Rural Transportation Issues: Research Roadmap 4 Taken together, these factors indicate that the issues facing rural transportation agencies are materially different from those faced by their urban counterparts. Rural transportation research needs are not simply a “smaller version” of those affecting urban areas. Need for NCHRP 20-122 Project A safe, efficient, and interconnected national transportation system benefits all Americans and national interests. Rural transportation systems are not used solely by rural residents; they also provide access and mobility to those traveling between urban centers, connect urban residents to tourism and outdoor recreation opportunities, and support industries such as agriculture, forestry, fisheries, petroleum extraction, and mining. As discussed above, the transportation challenges in rural areas differ from those in their urban counterparts. Nevertheless, transportation funding and innovation efforts often focus mainly on urban areas where the perceived need is larger due to population and high-profile issues such as congestion and crash hot spots. When research focuses only on urban areas, some of the biggest safety and operational concerns can “slip through the cracks.” With the current focus on zero fatalities (i.e., Road to Zero, Toward Zero Deaths, Vision Zero), the advent of automated and connected vehicles, the increasing frequency of natural disasters, and a notable infrastructure maintenance deficit, it is even more important to focus on the safety, technological, and funding inequities in rural areas (as captured by an emerging theme from the National Working Summit on Transportation in Rural America in 2016: “on the road to zero, we cannot ignore rural” (Sullivan 2017)). Furthermore, a focus on rural transportation research needs supports the priorities of the current U.S. political administration. Upon her appointment in 2017, the U.S. Secretary of Transportation declared that one of her three top priorities is reducing the inequity between urban and rural transportation. This brought rural transportation to the forefront of national transportation policy and initiatives. Based on these priorities, the American Association of State Highway and Transportation Officials Special Committee on Research and Innovation (herein referred to as AASHTO R&I Committee) requested several actions including: (1) a presentation on the current and past Cooperative Research Program (CRP) projects focused on rural transportation issues and solutions, (2) a focus on rural transportation policy at the Transportation Research Board’s 2019 Executive Committee meeting, and (3) the creation of a Rural Transportation Issues Research Roadmap through an NCHRP project. This project, NCHRP 20-122 Rural Transportation Issues: Research Roadmap, was solicited in August 2018 with the intent to fulfill the third action above. NCHRP 20-122 Project Objectives The intent of NCHRP 20-122 was to create a Research Roadmap to assist state departments of transportation and other public agencies and help inform policy–driven investment decisions. The objectives of the research were to “(1) identify critical rural transportation issues that can be addressed by research through NCHRP and other research programs; (2) produce a Research Roadmap; and (3) submit, by November 1, 2018, at least five Problem Statements drawn from the Research Roadmap that are appropriate for consideration for NCHRP funding in the FY 2020 program.”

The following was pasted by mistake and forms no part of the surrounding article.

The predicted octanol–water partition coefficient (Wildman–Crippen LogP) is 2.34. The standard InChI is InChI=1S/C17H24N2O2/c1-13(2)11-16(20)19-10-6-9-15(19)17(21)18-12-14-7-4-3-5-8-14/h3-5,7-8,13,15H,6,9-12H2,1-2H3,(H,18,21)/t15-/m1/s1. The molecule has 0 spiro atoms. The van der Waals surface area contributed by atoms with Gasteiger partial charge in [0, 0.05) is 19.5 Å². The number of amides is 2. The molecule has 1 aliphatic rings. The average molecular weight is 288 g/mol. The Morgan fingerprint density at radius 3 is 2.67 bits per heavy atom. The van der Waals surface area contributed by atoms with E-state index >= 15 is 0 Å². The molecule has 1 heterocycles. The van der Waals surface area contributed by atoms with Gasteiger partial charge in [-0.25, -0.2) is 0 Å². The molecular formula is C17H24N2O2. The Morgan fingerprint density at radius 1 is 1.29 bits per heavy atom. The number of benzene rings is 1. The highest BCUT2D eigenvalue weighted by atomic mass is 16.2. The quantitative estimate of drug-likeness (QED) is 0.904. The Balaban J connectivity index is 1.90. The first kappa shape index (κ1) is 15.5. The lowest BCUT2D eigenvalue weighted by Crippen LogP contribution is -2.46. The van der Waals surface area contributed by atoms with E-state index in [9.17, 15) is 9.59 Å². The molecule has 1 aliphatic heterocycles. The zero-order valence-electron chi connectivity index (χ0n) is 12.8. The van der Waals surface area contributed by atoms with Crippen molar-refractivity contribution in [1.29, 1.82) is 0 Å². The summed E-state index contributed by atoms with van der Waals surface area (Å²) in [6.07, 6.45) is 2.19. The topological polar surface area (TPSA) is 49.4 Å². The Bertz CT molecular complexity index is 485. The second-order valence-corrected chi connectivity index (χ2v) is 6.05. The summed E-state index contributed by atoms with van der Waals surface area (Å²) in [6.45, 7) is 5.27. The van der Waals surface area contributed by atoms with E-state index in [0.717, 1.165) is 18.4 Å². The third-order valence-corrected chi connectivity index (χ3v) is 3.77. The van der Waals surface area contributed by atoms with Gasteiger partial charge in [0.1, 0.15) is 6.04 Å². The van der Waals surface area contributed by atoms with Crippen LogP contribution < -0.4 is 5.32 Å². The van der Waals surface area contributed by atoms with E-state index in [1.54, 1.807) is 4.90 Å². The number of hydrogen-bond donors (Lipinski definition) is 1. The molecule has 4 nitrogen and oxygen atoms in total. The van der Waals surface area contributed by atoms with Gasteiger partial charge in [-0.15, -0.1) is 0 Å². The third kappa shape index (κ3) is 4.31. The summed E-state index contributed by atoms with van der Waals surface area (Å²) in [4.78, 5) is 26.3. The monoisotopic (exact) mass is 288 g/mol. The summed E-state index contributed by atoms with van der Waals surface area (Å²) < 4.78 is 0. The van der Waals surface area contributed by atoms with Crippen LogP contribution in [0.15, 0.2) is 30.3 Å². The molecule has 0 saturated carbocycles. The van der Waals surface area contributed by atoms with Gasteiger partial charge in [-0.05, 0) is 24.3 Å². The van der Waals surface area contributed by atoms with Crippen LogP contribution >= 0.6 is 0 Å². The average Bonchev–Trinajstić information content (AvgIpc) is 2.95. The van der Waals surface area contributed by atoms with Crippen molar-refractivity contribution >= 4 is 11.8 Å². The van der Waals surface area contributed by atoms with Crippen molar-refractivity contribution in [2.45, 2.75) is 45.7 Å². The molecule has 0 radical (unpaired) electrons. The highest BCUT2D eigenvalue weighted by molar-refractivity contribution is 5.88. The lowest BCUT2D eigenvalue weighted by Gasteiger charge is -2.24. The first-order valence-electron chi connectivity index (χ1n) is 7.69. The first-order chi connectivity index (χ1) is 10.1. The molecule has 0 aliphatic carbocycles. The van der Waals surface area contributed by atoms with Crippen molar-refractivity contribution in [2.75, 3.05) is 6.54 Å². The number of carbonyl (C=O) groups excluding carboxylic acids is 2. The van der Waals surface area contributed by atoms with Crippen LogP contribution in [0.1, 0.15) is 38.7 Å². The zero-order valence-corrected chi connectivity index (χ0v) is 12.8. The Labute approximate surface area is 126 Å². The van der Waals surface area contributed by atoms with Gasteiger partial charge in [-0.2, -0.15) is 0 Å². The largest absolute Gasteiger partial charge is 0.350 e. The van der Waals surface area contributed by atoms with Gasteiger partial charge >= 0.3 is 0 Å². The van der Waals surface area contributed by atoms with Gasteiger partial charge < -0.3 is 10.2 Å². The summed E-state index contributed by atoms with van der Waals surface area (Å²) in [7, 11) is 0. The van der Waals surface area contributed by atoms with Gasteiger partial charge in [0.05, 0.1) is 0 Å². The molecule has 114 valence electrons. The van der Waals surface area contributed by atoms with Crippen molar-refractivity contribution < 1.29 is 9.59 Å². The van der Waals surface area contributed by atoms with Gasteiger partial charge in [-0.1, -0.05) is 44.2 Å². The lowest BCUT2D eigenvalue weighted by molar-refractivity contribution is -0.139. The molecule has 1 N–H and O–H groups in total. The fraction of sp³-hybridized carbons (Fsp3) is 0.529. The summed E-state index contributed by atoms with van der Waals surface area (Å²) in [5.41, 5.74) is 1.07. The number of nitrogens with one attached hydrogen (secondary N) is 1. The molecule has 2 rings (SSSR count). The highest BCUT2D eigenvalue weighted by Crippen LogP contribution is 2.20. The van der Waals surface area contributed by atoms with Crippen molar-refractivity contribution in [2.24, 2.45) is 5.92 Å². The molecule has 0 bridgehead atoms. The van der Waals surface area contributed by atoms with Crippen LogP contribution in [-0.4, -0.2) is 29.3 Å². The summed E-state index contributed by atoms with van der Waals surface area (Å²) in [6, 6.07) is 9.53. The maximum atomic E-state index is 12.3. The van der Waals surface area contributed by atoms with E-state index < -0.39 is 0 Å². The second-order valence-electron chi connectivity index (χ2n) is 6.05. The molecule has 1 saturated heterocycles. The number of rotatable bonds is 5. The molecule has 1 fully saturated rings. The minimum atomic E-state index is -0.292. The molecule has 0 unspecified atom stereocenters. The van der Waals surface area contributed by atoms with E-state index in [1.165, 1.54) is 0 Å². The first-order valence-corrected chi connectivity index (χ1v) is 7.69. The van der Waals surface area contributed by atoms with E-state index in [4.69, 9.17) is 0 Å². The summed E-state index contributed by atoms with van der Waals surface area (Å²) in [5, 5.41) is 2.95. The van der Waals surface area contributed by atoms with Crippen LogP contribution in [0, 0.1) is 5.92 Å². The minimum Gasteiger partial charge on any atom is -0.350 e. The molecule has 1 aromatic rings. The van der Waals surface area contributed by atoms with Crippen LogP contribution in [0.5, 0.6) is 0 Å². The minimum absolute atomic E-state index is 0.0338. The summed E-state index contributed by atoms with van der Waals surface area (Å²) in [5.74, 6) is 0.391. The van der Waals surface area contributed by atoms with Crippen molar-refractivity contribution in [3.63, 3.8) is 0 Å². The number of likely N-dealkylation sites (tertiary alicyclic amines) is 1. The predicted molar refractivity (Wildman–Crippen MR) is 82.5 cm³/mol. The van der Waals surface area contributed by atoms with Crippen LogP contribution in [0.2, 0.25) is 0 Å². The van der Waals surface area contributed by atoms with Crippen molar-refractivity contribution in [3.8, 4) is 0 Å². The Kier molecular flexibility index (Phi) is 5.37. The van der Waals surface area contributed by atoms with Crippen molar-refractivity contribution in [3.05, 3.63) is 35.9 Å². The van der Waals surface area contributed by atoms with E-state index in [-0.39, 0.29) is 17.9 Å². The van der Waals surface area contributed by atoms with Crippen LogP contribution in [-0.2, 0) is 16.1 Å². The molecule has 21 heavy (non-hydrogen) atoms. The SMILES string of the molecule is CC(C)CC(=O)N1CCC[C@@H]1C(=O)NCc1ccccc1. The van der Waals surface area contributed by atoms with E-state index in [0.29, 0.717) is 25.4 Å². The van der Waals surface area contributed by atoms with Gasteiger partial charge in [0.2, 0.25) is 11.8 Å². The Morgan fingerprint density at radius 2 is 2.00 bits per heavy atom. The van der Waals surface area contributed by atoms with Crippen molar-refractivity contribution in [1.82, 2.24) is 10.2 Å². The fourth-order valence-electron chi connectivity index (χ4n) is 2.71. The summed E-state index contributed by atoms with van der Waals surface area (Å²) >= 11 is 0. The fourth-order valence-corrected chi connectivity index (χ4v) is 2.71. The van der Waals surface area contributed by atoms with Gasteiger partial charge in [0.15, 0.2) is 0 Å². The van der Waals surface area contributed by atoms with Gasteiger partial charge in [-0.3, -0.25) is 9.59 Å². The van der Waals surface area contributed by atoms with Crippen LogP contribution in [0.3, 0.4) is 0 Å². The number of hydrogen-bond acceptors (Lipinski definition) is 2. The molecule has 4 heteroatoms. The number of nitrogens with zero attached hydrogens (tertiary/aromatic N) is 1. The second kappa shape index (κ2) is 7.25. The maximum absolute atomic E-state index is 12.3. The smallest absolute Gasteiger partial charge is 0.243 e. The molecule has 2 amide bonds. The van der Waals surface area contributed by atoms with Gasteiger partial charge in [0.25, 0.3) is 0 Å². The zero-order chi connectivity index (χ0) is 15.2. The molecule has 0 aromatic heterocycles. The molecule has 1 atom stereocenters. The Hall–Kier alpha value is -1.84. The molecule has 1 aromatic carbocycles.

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Although only 19% of the population lives in rural areas, more than 70% of the U.S.’s four million miles of roadways are in rural areas. The rural transportation system also includes numerous airports; railways; inland and coastal waterways; rural and intercity buses; and bicycle, pedestrian, and multi-use paths and trails. In addition, approximately 47% of the nation’s motor vehicle fatalities occur in rural areas.

The TRB National Cooperative Highway Research Program's pre-publication draft of NCHRP Research Report 988: Rural Transportation Issues: Research Roadmap is designed to assist state departments of transportation and other public agencies and help inform policy–driven investment decisions.